Islamabad/Kabul: Pakistani military intelligence not only funds and trains Taliban fighters in Afghanistan but is officially represented on the movement's leadership council, giving it significant influence over operations, a report said.

The report, published by the London School of Economics, a leading British institution, yesterday, said research strongly suggested support for the Taliban was the "official policy" of Pakistan's Inter-Services Intelligence (ISI) agency.

Although links between the ISI and militants have been widely suspected for a long time, the report's findings, which it said were corroborated by two senior Western security officials, could raise more concerns in the West over Pakistan's commitment to help end the war in Afghanistan.

The report also said Pakistani President Asif Ali Zardari was reported to have visited senior Taliban prisoners in Pakistan earlier this year, where he is believed to have promised their release and help for militant operations, suggesting support for the Taliban "is approved at the highest level of Pakistan's civilian government".

In Islamabad, Pakistani presidential spokeswoman Farah Ispahani dismissed the allegations as "absolutely spurious". She said there "seems to be a concentrated effort to try to damage the new Pakistan-American strategic dialogue".

Militants were feeling the pressure, she added, because "we will rout them from every area of Pakistan we find them in". Major General Athar Abbas, spokesman for the Pakistani army, which controls ISI, rejected the report, calling it "rubbish".

"In the past, these kinds of baseless and unsubstantiated allegations have surfaced and we have rejected them," said Abbas.

He pointed out that ISI has suffered many casualties fighting militants in the country. "Pakistan appears to be playing a double-game of astonishing magnitude," said the report, based on interviews with Taliban commanders, former senior Taliban ministers and Western and Afghan security officials.

‘Apparent duplicity'

"The Pakistan government's apparent duplicity — and awareness of it among the American public and political establishment — could have enormous geo-political implications," said the report's author, Matt Waldman, a fellow at Harvard University.

"Without a change in Pakistani behaviour it will be difficult if not impossible for international forces and the Afghan government to make progress against the insurgency," Waldman said in the report.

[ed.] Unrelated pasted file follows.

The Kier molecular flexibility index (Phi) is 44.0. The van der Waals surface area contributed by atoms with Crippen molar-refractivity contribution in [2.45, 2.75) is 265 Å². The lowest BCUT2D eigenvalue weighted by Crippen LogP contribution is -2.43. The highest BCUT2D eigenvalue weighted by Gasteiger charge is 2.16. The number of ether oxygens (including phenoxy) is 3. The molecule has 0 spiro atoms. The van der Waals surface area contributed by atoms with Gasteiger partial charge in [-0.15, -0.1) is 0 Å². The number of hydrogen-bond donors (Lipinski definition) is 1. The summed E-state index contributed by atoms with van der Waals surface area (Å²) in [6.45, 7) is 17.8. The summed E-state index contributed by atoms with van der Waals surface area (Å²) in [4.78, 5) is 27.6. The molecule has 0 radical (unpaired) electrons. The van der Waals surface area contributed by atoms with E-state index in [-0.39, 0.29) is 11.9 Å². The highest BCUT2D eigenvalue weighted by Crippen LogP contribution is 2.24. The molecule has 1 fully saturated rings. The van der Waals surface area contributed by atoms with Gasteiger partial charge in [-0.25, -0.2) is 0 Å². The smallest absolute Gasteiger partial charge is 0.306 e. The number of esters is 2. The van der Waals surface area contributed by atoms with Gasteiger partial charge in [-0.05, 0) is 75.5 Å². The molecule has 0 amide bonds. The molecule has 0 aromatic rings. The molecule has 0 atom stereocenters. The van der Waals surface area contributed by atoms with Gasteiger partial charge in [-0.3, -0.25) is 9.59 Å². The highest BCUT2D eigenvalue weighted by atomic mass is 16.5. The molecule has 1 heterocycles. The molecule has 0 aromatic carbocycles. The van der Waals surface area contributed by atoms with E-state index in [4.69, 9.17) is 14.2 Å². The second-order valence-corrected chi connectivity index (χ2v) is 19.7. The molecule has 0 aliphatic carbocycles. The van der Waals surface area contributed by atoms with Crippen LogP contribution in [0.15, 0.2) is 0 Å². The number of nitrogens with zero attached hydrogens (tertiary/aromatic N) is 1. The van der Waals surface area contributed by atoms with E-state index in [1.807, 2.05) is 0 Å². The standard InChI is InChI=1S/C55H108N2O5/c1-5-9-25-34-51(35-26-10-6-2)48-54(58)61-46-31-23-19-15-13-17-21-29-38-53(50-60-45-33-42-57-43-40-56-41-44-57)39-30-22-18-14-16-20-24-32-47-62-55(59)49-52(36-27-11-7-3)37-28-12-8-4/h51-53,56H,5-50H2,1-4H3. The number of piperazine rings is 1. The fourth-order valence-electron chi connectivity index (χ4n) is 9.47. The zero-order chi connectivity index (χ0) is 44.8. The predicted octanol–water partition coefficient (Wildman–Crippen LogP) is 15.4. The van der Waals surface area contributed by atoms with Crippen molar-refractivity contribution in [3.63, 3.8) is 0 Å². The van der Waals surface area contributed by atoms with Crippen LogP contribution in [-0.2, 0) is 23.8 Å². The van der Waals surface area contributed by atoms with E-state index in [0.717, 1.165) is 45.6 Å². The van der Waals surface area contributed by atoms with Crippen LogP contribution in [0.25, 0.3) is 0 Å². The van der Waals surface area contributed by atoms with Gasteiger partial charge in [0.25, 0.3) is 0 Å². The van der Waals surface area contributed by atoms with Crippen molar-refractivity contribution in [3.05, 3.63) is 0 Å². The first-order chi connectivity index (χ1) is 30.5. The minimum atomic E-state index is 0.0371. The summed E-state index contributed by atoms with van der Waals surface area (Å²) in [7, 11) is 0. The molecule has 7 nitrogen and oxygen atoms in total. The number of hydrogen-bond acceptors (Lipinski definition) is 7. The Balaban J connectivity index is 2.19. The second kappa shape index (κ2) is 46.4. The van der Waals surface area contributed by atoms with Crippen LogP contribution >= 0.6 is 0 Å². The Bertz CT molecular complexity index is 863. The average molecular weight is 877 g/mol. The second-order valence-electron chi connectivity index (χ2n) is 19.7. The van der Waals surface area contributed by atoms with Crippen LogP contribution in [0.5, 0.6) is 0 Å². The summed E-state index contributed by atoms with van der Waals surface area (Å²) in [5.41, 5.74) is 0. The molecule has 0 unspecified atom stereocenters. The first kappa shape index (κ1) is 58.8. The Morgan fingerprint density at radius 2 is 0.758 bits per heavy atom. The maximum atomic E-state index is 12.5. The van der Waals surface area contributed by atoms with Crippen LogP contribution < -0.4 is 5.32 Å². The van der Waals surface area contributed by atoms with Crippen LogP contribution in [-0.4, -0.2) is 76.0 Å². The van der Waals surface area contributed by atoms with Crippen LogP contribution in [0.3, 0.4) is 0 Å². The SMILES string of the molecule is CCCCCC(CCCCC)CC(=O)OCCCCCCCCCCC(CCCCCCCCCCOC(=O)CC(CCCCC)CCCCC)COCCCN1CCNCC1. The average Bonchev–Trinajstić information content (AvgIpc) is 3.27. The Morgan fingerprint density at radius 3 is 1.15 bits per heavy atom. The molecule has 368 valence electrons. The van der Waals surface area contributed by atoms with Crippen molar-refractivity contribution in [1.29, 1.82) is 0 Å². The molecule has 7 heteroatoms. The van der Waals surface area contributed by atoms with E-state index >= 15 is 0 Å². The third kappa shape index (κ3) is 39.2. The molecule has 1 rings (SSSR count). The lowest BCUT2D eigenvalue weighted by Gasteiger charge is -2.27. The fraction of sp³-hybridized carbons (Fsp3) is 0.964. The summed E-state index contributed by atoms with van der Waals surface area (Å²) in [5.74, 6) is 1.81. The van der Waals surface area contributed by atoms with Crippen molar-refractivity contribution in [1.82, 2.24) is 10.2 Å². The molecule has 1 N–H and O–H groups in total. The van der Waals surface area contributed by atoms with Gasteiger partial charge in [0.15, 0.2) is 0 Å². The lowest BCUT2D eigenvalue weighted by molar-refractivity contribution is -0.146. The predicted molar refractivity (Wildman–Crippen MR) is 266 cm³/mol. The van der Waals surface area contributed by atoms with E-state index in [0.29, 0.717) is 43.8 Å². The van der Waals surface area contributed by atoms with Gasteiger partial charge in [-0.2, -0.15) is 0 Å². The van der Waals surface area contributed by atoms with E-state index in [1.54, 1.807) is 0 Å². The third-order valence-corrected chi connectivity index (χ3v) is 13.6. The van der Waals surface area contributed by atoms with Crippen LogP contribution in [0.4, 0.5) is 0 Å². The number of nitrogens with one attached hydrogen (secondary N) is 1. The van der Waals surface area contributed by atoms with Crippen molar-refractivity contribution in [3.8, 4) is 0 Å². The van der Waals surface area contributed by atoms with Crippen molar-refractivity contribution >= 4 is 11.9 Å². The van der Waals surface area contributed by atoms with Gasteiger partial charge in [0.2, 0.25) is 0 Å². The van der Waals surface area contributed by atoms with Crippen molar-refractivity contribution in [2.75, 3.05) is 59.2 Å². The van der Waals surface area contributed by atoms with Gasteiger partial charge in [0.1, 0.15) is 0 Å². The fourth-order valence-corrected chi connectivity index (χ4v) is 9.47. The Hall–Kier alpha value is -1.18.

The report said interviews with Taliban commanders in some of the most violent regions in Afghanistan "suggest that Pakistan continues to give extensive support to the insurgency in terms of funding, munitions and supplies".

"These accounts were corroborated by former Taliban ministers, a Western analyst and a senior UN official based in Kabul, who said the Taliban largely depend on funding from the ISI and groups in Gulf countries," the report said.

Almost all of the Taliban commanders interviewed in the report believed the ISI was represented on the Quetta Shura, the Taliban's supreme leadership council based in Pakistan.

"Interviews strongly suggest that the ISI has representatives on the [Quetta] Shura, either as participants or observers, and the agency is thus involved at the highest level of the movement," the report said.

The report also said Zardari, and a senior ISI official, allegedly visited some 50 senior Taliban prisoners at a secret location in Pakistan where he told them they had been arrested only because he was under pressure from the United States. "[This] suggests that the policy is approved at the highest level of Pakistan's civilian government," the report said.

Afghanistan has also been highly critical of Pakistan's ISI involvement in the conflict in Afghanistan. Last week, the former director of Afghanistan's intelligence service, Amrullah Saleh, resigned saying he had become an obstacle to President Hamid Karzai's plans to negotiate with the insurgents.

Have your say
Study by the London School of Economics says that Pakistan’s ISI is providing funding and training to the Taliban in Afghanistan. Do you think this is true? Is it impossible to win the war in Afghanistan without Pakistan’s help?